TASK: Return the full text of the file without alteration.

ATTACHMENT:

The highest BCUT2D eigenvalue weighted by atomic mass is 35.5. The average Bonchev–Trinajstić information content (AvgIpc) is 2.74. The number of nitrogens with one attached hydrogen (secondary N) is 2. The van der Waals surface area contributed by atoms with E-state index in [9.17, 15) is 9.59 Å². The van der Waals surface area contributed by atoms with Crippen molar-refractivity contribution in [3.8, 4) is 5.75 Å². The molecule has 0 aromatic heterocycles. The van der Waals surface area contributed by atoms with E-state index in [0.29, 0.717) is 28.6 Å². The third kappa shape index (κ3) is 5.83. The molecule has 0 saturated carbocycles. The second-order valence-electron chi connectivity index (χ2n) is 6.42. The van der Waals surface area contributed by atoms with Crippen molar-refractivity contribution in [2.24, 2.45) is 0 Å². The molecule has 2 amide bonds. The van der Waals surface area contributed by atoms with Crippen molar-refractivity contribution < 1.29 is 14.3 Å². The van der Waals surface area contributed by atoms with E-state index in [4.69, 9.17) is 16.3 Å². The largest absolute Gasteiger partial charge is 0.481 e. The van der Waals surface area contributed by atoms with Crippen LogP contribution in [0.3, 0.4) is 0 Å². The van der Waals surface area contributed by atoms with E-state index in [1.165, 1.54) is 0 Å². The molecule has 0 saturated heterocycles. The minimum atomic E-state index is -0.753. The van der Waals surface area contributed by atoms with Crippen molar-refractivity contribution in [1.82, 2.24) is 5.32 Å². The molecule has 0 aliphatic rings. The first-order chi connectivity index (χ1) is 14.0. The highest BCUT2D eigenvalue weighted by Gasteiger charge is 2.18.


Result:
The highest BCUT2D eigenvalue weighted by atomic mass is 35.5. The average Bonchev–Trinajstić information content (AvgIpc) is 2.74. The number of nitrogens with one attached hydrogen (secondary N) is 2. The van der Waals surface area contributed by atoms with E-state index in [9.17, 15) is 9.59 Å². The van der Waals surface area contributed by atoms with Crippen molar-refractivity contribution in [3.8, 4) is 5.75 Å². The molecule has 0 aromatic heterocycles. The van der Waals surface area contributed by atoms with E-state index in [0.29, 0.717) is 28.6 Å². The third kappa shape index (κ3) is 5.83. The molecule has 0 saturated carbocycles. The second-order valence-electron chi connectivity index (χ2n) is 6.42. The van der Waals surface area contributed by atoms with Crippen molar-refractivity contribution in [2.24, 2.45) is 0 Å². The molecule has 2 amide bonds. The van der Waals surface area contributed by atoms with Crippen molar-refractivity contribution < 1.29 is 14.3 Å². The van der Waals surface area contributed by atoms with E-state index in [4.69, 9.17) is 16.3 Å². The largest absolute Gasteiger partial charge is 0.481 e. The van der Waals surface area contributed by atoms with Crippen LogP contribution in [0.3, 0.4) is 0 Å². The van der Waals surface area contributed by atoms with E-state index in [1.165, 1.54) is 0 Å². The molecule has 0 saturated heterocycles. The minimum atomic E-state index is -0.753. The van der Waals surface area contributed by atoms with Crippen molar-refractivity contribution in [1.82, 2.24) is 5.32 Å². The molecule has 0 aliphatic rings. The first-order chi connectivity index (χ1) is 14.0. The highest BCUT2D eigenvalue weighted by Gasteiger charge is 2.18.